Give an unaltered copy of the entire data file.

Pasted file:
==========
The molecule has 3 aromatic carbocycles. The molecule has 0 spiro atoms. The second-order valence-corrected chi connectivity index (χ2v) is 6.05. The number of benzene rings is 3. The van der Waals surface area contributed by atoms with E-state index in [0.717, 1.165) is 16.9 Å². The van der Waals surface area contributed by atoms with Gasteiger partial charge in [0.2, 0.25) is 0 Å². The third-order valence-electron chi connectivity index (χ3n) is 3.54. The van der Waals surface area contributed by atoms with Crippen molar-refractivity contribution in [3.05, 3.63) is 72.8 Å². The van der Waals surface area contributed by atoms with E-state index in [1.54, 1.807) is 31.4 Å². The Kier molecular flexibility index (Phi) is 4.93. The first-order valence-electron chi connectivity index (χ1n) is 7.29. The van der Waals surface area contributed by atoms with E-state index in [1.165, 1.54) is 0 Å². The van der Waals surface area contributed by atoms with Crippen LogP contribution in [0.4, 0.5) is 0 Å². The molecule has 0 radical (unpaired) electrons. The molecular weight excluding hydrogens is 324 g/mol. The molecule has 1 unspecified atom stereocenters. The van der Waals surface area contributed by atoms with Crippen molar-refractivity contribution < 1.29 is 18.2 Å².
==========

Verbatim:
The molecule has 3 aromatic carbocycles. The molecule has 0 spiro atoms. The second-order valence-corrected chi connectivity index (χ2v) is 6.05. The number of benzene rings is 3. The van der Waals surface area contributed by atoms with E-state index in [0.717, 1.165) is 16.9 Å². The van der Waals surface area contributed by atoms with Gasteiger partial charge in [0.2, 0.25) is 0 Å². The third-order valence-electron chi connectivity index (χ3n) is 3.54. The van der Waals surface area contributed by atoms with Crippen molar-refractivity contribution in [3.05, 3.63) is 72.8 Å². The van der Waals surface area contributed by atoms with E-state index in [1.54, 1.807) is 31.4 Å². The Kier molecular flexibility index (Phi) is 4.93. The first-order valence-electron chi connectivity index (χ1n) is 7.29. The van der Waals surface area contributed by atoms with E-state index in [1.165, 1.54) is 0 Å². The van der Waals surface area contributed by atoms with Crippen LogP contribution in [0.4, 0.5) is 0 Å². The molecule has 0 radical (unpaired) electrons. The molecular weight excluding hydrogens is 324 g/mol. The molecule has 1 unspecified atom stereocenters. The van der Waals surface area contributed by atoms with Crippen molar-refractivity contribution < 1.29 is 18.2 Å².